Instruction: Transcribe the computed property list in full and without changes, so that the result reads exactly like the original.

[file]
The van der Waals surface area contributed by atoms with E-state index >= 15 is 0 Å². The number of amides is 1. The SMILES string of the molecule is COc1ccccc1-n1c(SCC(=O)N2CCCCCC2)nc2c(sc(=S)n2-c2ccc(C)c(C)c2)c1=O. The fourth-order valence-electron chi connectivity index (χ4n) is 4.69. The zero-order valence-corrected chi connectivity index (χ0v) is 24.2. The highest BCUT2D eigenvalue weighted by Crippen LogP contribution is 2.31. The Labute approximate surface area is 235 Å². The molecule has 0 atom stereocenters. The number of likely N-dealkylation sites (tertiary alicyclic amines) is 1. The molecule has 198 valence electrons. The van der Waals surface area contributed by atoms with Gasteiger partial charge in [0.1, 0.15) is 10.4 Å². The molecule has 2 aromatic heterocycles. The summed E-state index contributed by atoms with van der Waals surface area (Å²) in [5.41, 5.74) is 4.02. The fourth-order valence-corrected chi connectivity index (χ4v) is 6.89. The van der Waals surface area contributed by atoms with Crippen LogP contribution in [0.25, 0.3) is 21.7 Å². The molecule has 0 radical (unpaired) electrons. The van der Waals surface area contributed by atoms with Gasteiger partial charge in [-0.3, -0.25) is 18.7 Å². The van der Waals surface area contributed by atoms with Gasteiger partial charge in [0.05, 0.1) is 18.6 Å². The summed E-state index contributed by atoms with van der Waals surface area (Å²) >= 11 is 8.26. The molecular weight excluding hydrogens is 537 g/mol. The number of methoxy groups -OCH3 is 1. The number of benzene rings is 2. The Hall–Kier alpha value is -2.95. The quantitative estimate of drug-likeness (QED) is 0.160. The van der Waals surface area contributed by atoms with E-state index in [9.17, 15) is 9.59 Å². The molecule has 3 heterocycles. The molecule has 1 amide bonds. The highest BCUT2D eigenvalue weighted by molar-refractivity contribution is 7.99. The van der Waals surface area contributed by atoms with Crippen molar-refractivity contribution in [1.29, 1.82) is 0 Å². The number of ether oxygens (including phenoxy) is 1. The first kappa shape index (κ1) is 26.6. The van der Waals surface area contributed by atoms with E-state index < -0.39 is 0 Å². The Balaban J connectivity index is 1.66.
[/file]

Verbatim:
The van der Waals surface area contributed by atoms with E-state index >= 15 is 0 Å². The number of amides is 1. The SMILES string of the molecule is COc1ccccc1-n1c(SCC(=O)N2CCCCCC2)nc2c(sc(=S)n2-c2ccc(C)c(C)c2)c1=O. The fourth-order valence-electron chi connectivity index (χ4n) is 4.69. The zero-order valence-corrected chi connectivity index (χ0v) is 24.2. The highest BCUT2D eigenvalue weighted by Crippen LogP contribution is 2.31. The Labute approximate surface area is 235 Å². The molecule has 0 atom stereocenters. The number of likely N-dealkylation sites (tertiary alicyclic amines) is 1. The molecule has 198 valence electrons. The van der Waals surface area contributed by atoms with Gasteiger partial charge in [0.1, 0.15) is 10.4 Å². The molecule has 2 aromatic heterocycles. The summed E-state index contributed by atoms with van der Waals surface area (Å²) in [5.41, 5.74) is 4.02. The fourth-order valence-corrected chi connectivity index (χ4v) is 6.89. The van der Waals surface area contributed by atoms with Crippen LogP contribution in [0.25, 0.3) is 21.7 Å². The molecule has 0 radical (unpaired) electrons. The van der Waals surface area contributed by atoms with Gasteiger partial charge in [-0.3, -0.25) is 18.7 Å². The van der Waals surface area contributed by atoms with Gasteiger partial charge in [0.05, 0.1) is 18.6 Å². The summed E-state index contributed by atoms with van der Waals surface area (Å²) >= 11 is 8.26. The molecular weight excluding hydrogens is 537 g/mol. The number of methoxy groups -OCH3 is 1. The number of benzene rings is 2. The Hall–Kier alpha value is -2.95. The quantitative estimate of drug-likeness (QED) is 0.160. The van der Waals surface area contributed by atoms with E-state index in [9.17, 15) is 9.59 Å². The molecule has 3 heterocycles. The molecule has 1 amide bonds. The highest BCUT2D eigenvalue weighted by molar-refractivity contribution is 7.99. The van der Waals surface area contributed by atoms with Crippen molar-refractivity contribution in [1.29, 1.82) is 0 Å². The number of ether oxygens (including phenoxy) is 1. The first kappa shape index (κ1) is 26.6. The van der Waals surface area contributed by atoms with E-state index < -0.39 is 0 Å². The Balaban J connectivity index is 1.66.